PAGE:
Also, even though this may cause some debate among LCO's, I firmly believe it's vital that you establish a relationship with your customers. Get to know them beyond the services you provide and take an interest in their lives. That doesn't mean invite yourself over for dinner, but consider sending a monthly newsletter, birthday or holiday cards, calling periodically to check on things, etc.

Go that extra step to make them feel important and the next time a cheaper offer comes along, they'll think long and hard about dropping you.

Steve
05-09-2007, 10:04 PM
Chestin,

If an lco goes about asking customers who are leaving why they are leaving, should they ask if it is because of a lack of value?

How would you suggest an lco ask that question? Should it just be simply, do you not feel you are getting enough value? And then should there be any follow ups to that like maybe so they can find out in what area they don't feel they are receiving value?

LawncareMarketingMagic
05-09-2007, 10:22 PM
You probably wouldn't need to ask if they're getting enough 'value', but simply asking them why they're leaving should give plenty of insight. If they say they're leaving because they found someone cheaper, that basically means they didn't feel as if they were getting enough value.

Value can be defined as what your customer gets for the price they pay. So it stands to reason that if they're leaving for someone that offers it cheaper, they're not getting enough value.

If that is indeed the case, it's time to examine the way you're positioning your service. It might also indicate a need to better educate your customers on your services and why you are a better choice than the neighborhood low ball scrub.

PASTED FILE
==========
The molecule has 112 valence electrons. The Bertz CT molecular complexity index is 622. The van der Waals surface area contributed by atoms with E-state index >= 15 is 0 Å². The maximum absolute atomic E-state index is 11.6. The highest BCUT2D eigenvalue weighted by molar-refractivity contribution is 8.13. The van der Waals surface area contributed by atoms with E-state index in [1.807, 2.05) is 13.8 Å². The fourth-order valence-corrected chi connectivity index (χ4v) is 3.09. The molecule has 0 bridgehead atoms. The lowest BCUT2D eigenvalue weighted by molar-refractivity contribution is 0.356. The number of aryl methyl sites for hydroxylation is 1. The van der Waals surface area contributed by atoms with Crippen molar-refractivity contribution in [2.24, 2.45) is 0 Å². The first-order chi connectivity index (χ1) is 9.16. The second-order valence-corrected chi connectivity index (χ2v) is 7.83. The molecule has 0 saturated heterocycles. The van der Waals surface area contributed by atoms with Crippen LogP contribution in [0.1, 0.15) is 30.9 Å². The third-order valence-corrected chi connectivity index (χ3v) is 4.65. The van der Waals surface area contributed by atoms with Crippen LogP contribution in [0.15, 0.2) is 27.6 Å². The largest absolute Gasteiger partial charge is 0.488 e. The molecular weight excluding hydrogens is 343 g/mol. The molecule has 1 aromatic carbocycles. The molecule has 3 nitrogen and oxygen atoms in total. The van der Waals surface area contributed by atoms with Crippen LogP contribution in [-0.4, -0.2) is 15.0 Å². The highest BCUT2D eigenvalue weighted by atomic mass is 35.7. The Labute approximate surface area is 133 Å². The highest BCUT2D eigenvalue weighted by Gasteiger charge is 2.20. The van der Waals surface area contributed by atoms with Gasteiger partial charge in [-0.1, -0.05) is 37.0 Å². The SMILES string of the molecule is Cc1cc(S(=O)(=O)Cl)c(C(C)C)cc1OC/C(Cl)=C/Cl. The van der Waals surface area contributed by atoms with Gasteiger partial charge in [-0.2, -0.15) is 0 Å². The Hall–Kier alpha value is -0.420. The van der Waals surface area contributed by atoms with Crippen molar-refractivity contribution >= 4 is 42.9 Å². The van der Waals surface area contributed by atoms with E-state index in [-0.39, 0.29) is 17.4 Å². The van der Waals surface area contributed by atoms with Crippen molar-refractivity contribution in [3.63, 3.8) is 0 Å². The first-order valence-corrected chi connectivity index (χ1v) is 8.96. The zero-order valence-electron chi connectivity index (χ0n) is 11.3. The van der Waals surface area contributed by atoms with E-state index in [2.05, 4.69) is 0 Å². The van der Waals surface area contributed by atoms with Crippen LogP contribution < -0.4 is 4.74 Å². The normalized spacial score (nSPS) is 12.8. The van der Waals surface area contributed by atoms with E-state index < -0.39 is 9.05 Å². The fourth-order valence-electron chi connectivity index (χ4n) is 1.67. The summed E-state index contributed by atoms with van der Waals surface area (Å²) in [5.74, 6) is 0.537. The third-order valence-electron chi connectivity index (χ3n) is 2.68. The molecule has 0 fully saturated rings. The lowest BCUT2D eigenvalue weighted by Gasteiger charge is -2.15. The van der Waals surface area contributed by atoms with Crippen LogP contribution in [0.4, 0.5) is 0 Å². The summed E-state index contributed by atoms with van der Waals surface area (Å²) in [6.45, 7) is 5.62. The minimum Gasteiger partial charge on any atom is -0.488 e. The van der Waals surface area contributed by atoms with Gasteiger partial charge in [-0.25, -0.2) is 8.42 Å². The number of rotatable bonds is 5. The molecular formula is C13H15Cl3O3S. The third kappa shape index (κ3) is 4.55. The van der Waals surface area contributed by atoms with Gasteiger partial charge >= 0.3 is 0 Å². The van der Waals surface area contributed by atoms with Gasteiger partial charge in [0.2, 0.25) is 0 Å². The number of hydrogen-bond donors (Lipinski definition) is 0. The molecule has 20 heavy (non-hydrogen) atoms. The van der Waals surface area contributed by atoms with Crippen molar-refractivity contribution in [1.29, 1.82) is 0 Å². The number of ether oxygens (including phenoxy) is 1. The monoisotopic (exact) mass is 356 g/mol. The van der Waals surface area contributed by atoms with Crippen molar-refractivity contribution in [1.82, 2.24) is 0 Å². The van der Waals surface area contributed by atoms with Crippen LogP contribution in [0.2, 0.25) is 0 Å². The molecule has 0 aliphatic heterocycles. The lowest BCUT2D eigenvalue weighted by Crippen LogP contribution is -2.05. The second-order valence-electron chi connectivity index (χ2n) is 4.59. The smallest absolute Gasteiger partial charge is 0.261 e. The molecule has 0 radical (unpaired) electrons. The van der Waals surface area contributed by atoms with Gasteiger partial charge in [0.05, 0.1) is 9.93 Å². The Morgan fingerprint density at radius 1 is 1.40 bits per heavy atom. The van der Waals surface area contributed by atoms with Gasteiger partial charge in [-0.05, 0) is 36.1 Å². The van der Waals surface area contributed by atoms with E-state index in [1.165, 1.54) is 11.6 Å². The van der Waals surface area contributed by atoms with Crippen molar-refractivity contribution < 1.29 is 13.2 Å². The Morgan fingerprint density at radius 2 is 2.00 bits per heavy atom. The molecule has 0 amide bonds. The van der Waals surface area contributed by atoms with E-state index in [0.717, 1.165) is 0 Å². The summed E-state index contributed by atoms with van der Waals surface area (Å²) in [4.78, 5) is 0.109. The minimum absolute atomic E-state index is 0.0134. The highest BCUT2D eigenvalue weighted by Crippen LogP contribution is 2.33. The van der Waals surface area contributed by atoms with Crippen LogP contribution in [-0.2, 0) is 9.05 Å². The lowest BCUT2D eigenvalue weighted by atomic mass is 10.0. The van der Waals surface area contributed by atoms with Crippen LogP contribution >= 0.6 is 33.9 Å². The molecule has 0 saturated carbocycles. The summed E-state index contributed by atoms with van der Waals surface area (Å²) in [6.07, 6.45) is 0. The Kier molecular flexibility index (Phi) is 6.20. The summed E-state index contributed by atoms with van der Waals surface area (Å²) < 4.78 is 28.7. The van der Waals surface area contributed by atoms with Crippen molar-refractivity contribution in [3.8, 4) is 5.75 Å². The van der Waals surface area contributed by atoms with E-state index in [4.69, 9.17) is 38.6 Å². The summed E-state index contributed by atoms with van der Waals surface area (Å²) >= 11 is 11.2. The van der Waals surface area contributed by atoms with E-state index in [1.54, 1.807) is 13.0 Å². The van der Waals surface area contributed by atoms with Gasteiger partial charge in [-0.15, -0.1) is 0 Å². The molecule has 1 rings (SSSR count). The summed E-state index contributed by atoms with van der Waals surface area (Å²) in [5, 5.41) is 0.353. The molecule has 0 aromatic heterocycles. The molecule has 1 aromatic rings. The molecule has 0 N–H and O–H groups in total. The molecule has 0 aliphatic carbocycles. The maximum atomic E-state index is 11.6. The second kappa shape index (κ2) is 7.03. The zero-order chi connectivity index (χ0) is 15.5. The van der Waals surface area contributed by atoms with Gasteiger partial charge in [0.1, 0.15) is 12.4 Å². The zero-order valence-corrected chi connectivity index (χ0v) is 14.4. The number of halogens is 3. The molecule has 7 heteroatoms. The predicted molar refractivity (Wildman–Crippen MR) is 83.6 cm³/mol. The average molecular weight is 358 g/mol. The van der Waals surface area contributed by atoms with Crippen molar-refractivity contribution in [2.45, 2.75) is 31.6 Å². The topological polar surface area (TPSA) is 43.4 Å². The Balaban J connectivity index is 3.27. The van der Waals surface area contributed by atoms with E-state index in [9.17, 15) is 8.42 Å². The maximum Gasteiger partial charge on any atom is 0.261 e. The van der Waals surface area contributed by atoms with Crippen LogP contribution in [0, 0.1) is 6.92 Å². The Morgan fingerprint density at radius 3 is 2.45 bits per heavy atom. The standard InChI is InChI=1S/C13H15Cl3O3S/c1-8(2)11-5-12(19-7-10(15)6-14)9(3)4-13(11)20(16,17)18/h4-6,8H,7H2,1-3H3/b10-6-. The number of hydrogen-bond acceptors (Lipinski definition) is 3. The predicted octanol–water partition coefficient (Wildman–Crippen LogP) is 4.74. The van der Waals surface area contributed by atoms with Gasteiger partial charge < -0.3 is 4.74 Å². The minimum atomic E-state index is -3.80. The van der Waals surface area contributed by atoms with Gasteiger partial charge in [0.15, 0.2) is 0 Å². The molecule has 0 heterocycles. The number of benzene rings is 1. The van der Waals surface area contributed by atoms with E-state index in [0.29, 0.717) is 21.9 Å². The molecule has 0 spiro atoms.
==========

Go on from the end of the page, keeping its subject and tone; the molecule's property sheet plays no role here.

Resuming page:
But again, you'll never know why they're leaving unless you ask the question.

gman
05-10-2007, 09:28 AM
Hi

I think that I'm offering my service to cheap for the amount of work that I'm doing for all my clients. If I'm there I doing a extra small job for every client to improve the yard. And nine out of ten time I'm no charging anything. I was talking to another lco, and he was telling me that I'm charging way to low. He would charge alot more then what I'm changing for the adverage lawn.

gman

tiedeman
05-10-2007, 06:21 PM
Perhaps you just have the wrong type of customers and it has nothing to do with you. Perhaps because of how low your price is you are attracting the price shoppers.

Raise up your price and don't be disappointed that when customers tell you that you're too much. Don't expect to land every single account. If you do land every account, then "yes" your prices are definetly too low

Steve
05-11-2007, 08:20 AM
gman,

Another thing I was thinking about after reading your post is that you might have too many of the wrong customers. When an lco offers their services for too cheap, they tend to attract very price sensitive customers. This could explain the high turn over rate.

If you were to raise your prices, you may tend to attract a different clientele. This would be a customer base who has no problem paying for services rendered and extra work when it is done.

Has anyone else ever found this to be the case as well?

Steve
05-11-2007, 08:23 AM
LOL Troy, I didn't see your post before I made mine. http://www.gophergraphics.com/forum/iB_html/non-cgi/emoticons/biggrin.gif

Well there you go, I agree with Troy.

Very good point.

gman,

A good way to weed out these clients is to precreen them when they first call you. ask them if they had a previous lco. If so, why did they stop using them? If they tell you it was because the lco charged too much, look out.

gman
05-11-2007, 03:37 PM
Hi

Thanks for the info it will help me I will try to raise my price. I have been getting all my customers. I should have a prescreening list when I talk to the customers. Any help with that maybe 3 or 4 questions and which will the best one??